So we've predominantly come out of those industries and then broadened into a kind of wider building services. And, and these are very familiar conversations that were happening a good few years ago within comp tier, which is the largest it industry association. That's dedicated to the channel.
I think there's, there's a multitude of factors within this. I think we don't have [00:04:00] enough role models. I think we're going to need to try and find those role models within the industry. I think you've got more coming through, which is great, but for say there's a good amount of work to do at grassroots level as well in terms of particularly within the education system.
And encouraging certainly women, but also a broader range of ethnic groups to join in ministry. Because I think particularly building services, engineering tends to be very male orientated and certainly very white. So I think yeah, the, the current status against maybe some other much more diverse industries is, is less stupid.
But I think also there's a lot of things that we could take away from the good work that's been done in other industries in order to make a real difference to smart building industry and hopefully do it a lot quicker as well.
James Dice: Thanks,
Mandi Wedin: Lou, do you want to share your perspective from the recruiting side talents?
Louisa Dickins: Yeah, for sure.
Um, [00:05:00] And like say pink, cute to you in Janesville. Having all of us on this webinar. So I guess from a recruitment standpoint, I agree with everything sort of, Mike has said there's a lot that needs to be gone.
I'll see behind the, I guess, how many, I guess women mouse, women or men on it. Um, When we look at so, races, sexualities, but I guess I I'm already for those. So now our job was basically to chat for the space, people from all sorts of backgrounds, whether you're sort of degree educated, wherever you're from, I don't know, just to have a diploma, whatever it is of your junior or senior, you could be.
Going out college or society, I don't know, trying a new sort of career path, a big thing that needs to be done. It's basically on the education and make it seen as a lot more of a proper sort of career pathway. And lots of people don't know about smart building space and you can't tap into a diverse pool of talent until people actually know about it.
And so what I'll be sort of talking about later is what needs to be done really answered the grass roots levels to do about telling people at the [00:06:00] table, you know, with different ways you can go to and the importance of making a building not safe and smart. I saw a really, we were doing it looking at some stats recently at a Moray.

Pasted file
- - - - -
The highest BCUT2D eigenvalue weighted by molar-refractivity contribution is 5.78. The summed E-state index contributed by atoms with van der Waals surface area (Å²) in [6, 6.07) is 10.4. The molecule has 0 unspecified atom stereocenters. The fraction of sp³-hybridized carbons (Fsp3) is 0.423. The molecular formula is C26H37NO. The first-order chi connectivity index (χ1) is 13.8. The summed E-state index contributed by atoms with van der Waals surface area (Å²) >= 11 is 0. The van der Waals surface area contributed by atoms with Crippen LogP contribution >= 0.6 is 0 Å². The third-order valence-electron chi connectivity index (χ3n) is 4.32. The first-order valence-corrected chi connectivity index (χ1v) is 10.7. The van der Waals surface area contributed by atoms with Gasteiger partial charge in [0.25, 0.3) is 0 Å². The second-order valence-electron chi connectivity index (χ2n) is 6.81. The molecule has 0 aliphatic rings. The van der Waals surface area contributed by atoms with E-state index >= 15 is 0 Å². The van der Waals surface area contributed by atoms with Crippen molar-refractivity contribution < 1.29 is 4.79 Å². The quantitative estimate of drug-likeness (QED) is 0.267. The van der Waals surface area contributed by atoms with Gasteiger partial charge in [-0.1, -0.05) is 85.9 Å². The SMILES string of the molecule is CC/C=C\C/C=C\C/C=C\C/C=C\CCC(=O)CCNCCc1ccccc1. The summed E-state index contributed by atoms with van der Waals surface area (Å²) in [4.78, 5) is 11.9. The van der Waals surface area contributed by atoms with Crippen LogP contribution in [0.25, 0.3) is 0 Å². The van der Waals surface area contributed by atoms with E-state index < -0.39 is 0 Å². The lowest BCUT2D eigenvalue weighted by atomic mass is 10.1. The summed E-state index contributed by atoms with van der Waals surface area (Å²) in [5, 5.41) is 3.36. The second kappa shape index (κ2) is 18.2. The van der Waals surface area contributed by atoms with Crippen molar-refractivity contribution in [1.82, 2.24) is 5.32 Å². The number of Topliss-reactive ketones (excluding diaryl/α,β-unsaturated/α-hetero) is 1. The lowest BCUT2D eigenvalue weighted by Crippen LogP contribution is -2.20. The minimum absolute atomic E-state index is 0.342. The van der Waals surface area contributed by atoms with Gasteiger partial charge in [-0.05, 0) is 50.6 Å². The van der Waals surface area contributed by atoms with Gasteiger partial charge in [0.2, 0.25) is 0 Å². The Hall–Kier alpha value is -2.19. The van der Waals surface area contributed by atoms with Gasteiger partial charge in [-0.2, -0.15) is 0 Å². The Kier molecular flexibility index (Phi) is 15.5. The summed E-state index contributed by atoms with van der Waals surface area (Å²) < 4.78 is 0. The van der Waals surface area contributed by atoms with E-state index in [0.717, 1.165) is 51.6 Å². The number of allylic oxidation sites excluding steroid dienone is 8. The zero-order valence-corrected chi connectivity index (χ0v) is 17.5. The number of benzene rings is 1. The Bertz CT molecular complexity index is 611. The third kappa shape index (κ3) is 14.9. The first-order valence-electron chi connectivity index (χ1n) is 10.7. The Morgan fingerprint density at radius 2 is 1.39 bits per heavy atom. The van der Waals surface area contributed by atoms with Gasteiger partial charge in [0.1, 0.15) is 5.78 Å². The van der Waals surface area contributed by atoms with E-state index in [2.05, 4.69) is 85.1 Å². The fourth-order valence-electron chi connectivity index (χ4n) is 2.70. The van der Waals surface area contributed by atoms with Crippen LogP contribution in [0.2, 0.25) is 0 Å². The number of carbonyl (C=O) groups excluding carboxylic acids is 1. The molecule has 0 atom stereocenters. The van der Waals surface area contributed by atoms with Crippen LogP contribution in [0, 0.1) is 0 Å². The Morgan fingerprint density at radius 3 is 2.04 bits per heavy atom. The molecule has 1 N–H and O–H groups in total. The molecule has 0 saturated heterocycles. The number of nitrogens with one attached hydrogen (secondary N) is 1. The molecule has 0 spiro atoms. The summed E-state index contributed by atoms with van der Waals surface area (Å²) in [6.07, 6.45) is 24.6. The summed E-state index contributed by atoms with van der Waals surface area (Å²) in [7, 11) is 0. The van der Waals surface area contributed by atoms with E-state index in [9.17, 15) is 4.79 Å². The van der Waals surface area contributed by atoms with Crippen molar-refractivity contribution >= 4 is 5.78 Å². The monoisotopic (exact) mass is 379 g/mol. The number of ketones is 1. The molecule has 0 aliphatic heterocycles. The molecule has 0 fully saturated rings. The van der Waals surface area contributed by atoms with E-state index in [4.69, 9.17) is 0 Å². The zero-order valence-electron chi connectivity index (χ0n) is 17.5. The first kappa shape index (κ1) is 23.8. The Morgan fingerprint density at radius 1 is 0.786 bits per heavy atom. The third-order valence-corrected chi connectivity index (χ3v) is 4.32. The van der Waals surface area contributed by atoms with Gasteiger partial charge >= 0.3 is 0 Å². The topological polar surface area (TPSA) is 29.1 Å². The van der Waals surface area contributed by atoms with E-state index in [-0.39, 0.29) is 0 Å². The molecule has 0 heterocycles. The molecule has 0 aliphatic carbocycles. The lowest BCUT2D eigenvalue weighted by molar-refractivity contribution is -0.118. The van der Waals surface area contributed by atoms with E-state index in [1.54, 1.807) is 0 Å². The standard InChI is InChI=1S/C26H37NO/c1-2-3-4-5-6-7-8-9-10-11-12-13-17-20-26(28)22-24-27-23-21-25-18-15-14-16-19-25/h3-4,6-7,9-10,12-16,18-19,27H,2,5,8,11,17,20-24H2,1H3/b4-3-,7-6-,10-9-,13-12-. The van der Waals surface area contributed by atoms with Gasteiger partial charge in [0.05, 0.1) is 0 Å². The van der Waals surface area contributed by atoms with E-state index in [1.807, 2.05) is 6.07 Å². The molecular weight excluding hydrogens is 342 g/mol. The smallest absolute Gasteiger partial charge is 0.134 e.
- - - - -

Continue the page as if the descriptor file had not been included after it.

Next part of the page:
And I noticed that was attempts and increase instead of DEI specialists across also clients, particularly in this space, which is quite a lot. And we also saw burst and increases in the past 12 months about clients and looking for sort of blanket as shortlist. So I guess TV's about any names in trying to make sure that.
No biases, but despite this sort of improvements being made to the light, you sort of mentioned earlier would the Providence, which this space is facing as it sort of grows very quickly, founders and owners, operators, you know, big companies, that's the old the supply and demand. So often, even though they might want to have this, you know, so they want a diverse candidate pool.
Like I said earlier, it's just not there. So compromise the [00:07:00] maid and they will find a short term solution to find someone to sort of fill the gap that then in the long time you still don't have a diversity at senior management team or team in general. So, throughout this webinar, I guess we'll all sort of be telling the audience is what we can do in terms of education, what we can do in terms of awareness and what we can do in terms of marketing to try and attack will DEI.
Mandi Wedin: Excellent. Thank you. And Tara, from your perspective, do you want to share about the status quo of DEI and what it's like to be a practitioner and leader in that?
Tara Turk-Haynes: So many things in what I want to say, first of all, it's like diversity equity inclusion. Isn't something that can be an add on. Like, it's not like this new part of your, you know, your business focus, it should be integrated into your business.
And when you start talking about like how to attract different candidates, like the whole world is having a problem when it comes to finding great talent, this is not just specific to this instance.[00:08:00] And so companies are now having to really. Adjust and realign, what are your core values? Right? Like do your core values align with your DEI efforts, your business practices, like everything is literally connected.
So to treat it separately, you will have a fractured results. And so a lot of company. Not able to find the talent. We'll discover that that's one of the reasons why retention is huge. You can attract someone, but will they stay there once they get to your organization and do they feel welcome? Do they feel like they have a voice?
Do they feel like they can contribute overall? These are the hurdles, because I think a lot of people especially in homogenous spaces have not had to think about what it's like for someone else who doesn't look like you to be in an industry. And so your training literally should not be a bias training where it's like one off, okay.
We did this like sexual harassment training or whatever. We're good to go. You're constantly having to reevaluate how you've walked through your life [00:09:00] with whatever privilege you have, whatever that might be. And so looking at it from what person didn't have that privilege, how did I get here? And how was I able to, you know, achieve the goals that I have.